Academic journal article Energy Law Journal

China's Power Sector: Global Economic and Environmental Implications

Academic journal article Energy Law Journal

China's Power Sector: Global Economic and Environmental Implications

Article excerpt


As China's economy grows, so does its need for greater volumes of electric power, fueled primarily by low-grade coal resources. This poses a challenge both for itself and the world by virtue of the escalation of traditional pollutants and greenhouse gas emissions. Although prior to 1991, China's energy consumption had been highly efficient when measured against growth of its gross domestic product (GDP), since then its energy use has become increasingly inefficient. To reverse these trends while still maintaining economic growth, China's central government has attempted to implement a number of reforms, including increasing energy efficiency and encouraging development of renewable and environmentally sustainable forms of power generation. As it grapples with this Herculean task of reconfiguring its resource mix, over the last several years the central government also has been attempting to reform its power sector to allow limited private ownership of power generation and experimentation with regional power trading markets. But serious obstacles stand in the way of all of these reforms, including the absence of: (a) strong institutional leadership, (b) transparency in decision making, and (c) rule of law observance that would serve to encourage participants to abide by the government's policies.4


The economic ascension of the People's Republic of China will be one of the most significant events of the 21st century for the entire world. Already the staging point for the most massive construction boom in modern times, China's demand for natural resources to fuel its economy and industrial revolution is unparalleled. Over the last twenty years, its economy has grown an average of nearly 10% per year.5 It "consumes half [of] the world's cement, a quarter of all steel, and two-fifths of all copper."6 Currently, it is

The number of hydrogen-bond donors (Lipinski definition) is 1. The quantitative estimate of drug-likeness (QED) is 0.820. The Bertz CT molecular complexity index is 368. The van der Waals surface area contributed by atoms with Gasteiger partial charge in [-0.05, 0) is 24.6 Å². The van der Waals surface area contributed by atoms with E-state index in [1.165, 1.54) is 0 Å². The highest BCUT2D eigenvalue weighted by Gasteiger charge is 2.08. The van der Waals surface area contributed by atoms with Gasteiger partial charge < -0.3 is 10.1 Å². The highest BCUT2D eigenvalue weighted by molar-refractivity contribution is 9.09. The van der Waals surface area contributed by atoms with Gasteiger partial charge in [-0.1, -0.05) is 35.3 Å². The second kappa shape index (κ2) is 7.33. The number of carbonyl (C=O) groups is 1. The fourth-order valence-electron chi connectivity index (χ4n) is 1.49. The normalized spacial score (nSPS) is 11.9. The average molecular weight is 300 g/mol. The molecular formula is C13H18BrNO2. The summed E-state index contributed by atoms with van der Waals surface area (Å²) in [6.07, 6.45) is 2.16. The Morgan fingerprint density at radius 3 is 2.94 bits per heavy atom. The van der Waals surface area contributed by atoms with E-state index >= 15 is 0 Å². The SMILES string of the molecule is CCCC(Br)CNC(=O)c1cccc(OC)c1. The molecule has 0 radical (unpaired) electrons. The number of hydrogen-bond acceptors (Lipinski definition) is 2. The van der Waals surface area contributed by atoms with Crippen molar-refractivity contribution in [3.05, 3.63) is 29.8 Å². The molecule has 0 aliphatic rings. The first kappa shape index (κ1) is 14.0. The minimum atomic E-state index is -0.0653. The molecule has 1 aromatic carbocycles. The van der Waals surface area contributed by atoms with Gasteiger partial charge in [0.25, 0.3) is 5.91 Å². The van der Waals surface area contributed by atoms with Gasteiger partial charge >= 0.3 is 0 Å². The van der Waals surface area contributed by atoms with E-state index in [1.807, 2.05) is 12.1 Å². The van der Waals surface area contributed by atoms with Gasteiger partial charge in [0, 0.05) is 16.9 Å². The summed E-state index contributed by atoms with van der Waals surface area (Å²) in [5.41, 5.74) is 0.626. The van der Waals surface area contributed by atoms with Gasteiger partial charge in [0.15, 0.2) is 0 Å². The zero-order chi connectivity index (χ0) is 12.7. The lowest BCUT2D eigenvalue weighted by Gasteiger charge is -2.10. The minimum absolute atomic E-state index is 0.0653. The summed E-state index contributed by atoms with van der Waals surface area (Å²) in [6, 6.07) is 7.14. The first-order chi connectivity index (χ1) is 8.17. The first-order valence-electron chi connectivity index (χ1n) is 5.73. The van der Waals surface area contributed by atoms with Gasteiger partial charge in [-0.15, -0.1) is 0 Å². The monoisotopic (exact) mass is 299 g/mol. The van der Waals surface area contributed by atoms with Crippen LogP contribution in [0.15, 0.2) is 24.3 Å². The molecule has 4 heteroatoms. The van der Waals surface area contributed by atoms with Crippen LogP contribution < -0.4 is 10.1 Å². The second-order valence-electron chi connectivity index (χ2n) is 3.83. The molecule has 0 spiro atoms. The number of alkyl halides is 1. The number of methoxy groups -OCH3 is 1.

the second largest oil consumer in the world and the third largest oil importer . . . [Its] oil demand growth has accounted for nearly one-third of the world's total oil demand growth during the past decade, and is adding the equivalent of a medium-size country to world oil demand each year.7

In light of this significance, the mainstream trade press has devoted considerable attention to China's quest for oil and other energy resources to fuel its economic engine and to address its increasing vulnerability to energy security. This is understandable given the escalation of automobile manufacturing and use in China and the increasing importance that the petroleum sector plays in growing its entire economy.

China's power sector has also played a significant role in helping it maintain this economic juggernaut, and its reliance on coal resources for power generation has been of increasing concern because of its heightened environmental impact. From 2004 through year-end 2007, it is estimated that China will have added annually an average of seventy gigawatts (GW) of new installed coal capacity, or roughly the equivalent-in each year-of the entire generation capacity of Great Britain8.

The International Energy Agency (IEA) estimated that China would surpass the United States in annual greenhouse gas emissions by around 2010.9 However, a recent Dutch study pronounced that China already exceeded the U.S. in 2006, primarily through its reliance on coal and production of cement.10

Against this backdrop, China has placed sustainable development at the forefront of its policy priorities. An integral part of that policy must be the modernization of its energy policies, which includes reformation and modernization of its power generation and delivery system. Accordingly, China has introduced some limited market reforms to this sector, and has announced various initiatives that move toward addressing the twin goals of strong economic growth and environmental stewardship. The purpose of this article will be to address the practical hurdles confronting China in meeting the aims of those initiatives and to examine their implications for the United States and the developed world. …

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